The coronavirus pandemic is forcing African leaders to face up to the realities of their own countries’ healthcare systems.
Dramatic travel restrictions imposed across the continent will see rich and poor alike reliant on the same doctors and resources available in their home country.
Africa has collectively confirmed 8,039 cases of coronavirus with 338 deaths, a third of which have occurred in Algeria.
Some heads of state and other elite figures are known to jet off to Europe or Asia for health care usually unavailable in their nations.
For years, leaders from Benin to Zimbabwe have received medical care abroad while their own poorly funded health systems limp from crisis to crisis. Several presidents, including ones from Nigeria, Malawi and Zambia, have died overseas.
The practice is so notorious that a South African health minister, Aaron Motsoaledi, a few years ago scolded: ‘We are the only continent that has its leaders seeking medical services outside the continent, outside our territory. We must be ashamed.’
Now a wave of global travel restrictions threatens to block that option for a cadre of aging African leaders. More than 30 of Africa’s 57 international airports have closed or severely limited flights, the U.S. State Department says. At times, flight trackers have shown the continent’s skies nearly empty.
‘Perhaps COVID-19 is an opportunity for our leaders to reexamine their priorities,’ said Livingstone Sewanyana of the Foundation for Human Rights Initiative, which has long urged African countries to increase health care spending.
But that plea has not led to action, even as the continent wrestles with major crises including deadly outbreaks of Ebola and the scourges of malaria and HIV.
Spending on health care in Africa is roughly 5 per cent of gross domestic product, about half the global average. That’s despite a pledge by African Union members in 2001 to spend much more. Money is sometimes diverted to security or simply pilfered, and shortages are common.
Ethiopia had just three hospital beds per 10,000 people in 2015, according to World Health Organization data, compared to two dozen or more in the U.S. and Europe. Central African Republic has just three ventilators in the entire country. In Zimbabwe, doctors have reported doing bare-handed surgeries for lack of gloves.
Health experts warn that many countries will be overwhelmed if the coronavirus spreads, and it is already uncomfortably close. Several ministers in Burkina Faso have been infected, as has a top aide to Nigeria’s president. An aide to Congo’s leader died.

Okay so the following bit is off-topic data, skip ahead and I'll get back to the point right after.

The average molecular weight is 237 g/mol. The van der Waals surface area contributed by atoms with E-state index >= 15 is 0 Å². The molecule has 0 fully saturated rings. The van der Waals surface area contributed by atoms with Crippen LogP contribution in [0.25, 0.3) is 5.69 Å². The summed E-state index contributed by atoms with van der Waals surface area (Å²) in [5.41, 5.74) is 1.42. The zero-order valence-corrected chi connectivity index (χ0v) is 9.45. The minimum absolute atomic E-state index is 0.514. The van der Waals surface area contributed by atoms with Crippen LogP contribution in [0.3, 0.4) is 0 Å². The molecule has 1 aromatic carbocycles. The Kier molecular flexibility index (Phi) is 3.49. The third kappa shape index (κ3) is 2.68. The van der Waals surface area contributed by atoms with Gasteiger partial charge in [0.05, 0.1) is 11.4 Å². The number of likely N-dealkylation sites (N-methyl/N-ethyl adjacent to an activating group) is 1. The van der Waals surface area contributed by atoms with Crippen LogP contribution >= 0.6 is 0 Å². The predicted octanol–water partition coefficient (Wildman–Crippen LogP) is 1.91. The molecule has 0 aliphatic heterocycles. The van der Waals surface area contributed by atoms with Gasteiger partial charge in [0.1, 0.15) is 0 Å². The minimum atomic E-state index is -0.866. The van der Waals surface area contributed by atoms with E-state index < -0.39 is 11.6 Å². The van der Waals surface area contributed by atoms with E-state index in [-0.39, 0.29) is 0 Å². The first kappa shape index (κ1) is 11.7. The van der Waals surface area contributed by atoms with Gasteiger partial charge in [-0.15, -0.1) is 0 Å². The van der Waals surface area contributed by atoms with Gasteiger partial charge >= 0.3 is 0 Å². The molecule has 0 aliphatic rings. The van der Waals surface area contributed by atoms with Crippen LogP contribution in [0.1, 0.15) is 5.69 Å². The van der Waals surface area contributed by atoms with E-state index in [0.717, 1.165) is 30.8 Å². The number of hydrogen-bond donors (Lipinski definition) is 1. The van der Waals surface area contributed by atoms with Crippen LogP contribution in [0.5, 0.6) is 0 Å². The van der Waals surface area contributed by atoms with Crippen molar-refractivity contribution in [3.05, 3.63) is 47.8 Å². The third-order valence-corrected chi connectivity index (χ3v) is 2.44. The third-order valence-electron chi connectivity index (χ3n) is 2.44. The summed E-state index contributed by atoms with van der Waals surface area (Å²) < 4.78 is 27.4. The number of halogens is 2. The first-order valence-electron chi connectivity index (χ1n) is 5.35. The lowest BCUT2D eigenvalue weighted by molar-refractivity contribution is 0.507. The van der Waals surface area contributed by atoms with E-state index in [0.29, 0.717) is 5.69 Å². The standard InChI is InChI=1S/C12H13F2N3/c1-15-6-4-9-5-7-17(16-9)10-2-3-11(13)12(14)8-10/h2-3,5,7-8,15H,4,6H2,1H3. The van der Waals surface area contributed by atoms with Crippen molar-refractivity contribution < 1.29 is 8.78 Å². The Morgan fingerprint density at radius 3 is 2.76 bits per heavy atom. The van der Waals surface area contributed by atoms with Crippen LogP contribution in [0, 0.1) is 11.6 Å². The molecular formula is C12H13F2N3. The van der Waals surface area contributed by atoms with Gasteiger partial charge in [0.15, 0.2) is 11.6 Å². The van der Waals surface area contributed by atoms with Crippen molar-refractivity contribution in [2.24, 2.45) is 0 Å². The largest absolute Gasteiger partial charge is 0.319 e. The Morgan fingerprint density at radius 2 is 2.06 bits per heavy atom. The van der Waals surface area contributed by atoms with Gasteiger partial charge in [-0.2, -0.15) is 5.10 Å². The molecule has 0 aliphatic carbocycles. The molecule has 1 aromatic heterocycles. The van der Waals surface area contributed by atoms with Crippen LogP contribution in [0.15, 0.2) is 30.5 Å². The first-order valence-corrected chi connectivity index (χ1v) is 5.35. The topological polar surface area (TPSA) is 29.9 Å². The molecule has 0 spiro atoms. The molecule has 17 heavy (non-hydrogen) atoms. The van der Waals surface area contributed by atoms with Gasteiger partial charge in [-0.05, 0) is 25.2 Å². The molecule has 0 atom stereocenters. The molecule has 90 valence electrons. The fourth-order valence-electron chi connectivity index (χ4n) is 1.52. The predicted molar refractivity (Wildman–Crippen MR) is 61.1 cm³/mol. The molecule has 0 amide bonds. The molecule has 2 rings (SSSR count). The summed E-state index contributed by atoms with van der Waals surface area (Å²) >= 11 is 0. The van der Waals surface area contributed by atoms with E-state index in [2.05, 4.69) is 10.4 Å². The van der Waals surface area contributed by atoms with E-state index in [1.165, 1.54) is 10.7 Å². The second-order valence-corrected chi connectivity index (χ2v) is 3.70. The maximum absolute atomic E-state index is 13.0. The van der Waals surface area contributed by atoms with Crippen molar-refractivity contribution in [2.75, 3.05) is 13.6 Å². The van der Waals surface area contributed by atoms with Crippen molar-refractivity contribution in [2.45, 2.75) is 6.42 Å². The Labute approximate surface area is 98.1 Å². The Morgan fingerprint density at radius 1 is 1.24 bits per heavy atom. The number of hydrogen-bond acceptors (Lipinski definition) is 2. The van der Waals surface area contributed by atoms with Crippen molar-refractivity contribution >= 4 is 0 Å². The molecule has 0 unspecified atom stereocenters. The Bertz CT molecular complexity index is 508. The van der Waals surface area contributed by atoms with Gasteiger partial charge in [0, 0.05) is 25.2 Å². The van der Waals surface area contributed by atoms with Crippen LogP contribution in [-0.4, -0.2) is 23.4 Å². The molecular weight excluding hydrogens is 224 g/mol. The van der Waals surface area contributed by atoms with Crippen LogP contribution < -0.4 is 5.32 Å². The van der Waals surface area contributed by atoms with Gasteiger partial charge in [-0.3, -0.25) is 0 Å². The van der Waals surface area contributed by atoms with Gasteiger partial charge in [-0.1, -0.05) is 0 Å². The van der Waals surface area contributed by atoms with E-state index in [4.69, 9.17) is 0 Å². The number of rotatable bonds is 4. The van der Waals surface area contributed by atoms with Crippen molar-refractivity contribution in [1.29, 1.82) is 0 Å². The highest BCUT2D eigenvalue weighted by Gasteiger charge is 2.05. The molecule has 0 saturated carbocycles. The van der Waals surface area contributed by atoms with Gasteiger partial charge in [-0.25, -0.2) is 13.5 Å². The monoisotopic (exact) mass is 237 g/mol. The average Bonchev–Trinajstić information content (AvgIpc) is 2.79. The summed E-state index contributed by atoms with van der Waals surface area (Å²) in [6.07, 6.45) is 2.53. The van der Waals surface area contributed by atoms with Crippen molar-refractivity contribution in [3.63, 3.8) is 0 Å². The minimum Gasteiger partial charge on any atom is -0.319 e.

For most people, the new coronavirus causes mild or moderate symptoms. For some, especially older adults and people with existing health problems, it can cause more severe illness and lead to death.
‘If you test positive in a country, you should seek care in that country,’ the head of the Africa Centers for Disease Control and Prevention, Dr. John Nkengasong, told reporters Thursday. ‘It’s not a death sentence.’
In Nigeria, some worried their president might be among the victims. Long skittish about President Muhammadu Buhari’s absences from public view, including weeks in London for treatment for unspecified health problems, they took to Twitter to ask why he hadn’t addressed the nation as virus cases rose.
Buhari’s office dismissed speculation about his whereabouts as unfounded rumour. When he did emerge Sunday night, he announced that all private jet flights were suspended. The international airports were already closed.
While the travel restrictions have grounded the merely wealthy, political analyst Alex Rusero said a determined African leader probably could still find a way to go abroad for care.
‘They are scared of death so much they will do everything within their disposal, even if it’s a private jet to a private hospital in a foreign land,’ said Rusero, who is based in Zimbabwe, whose late President Robert Mugabe often sought treatment in Asia.
Perhaps nowhere is the situation bleaker than in Zimbabwe, where the health system has collapsed. Even before the pandemic, patients’ families were often asked to provide essentials like gloves and clean water. Doctors last year reported using bread bags to collect patients’ urine.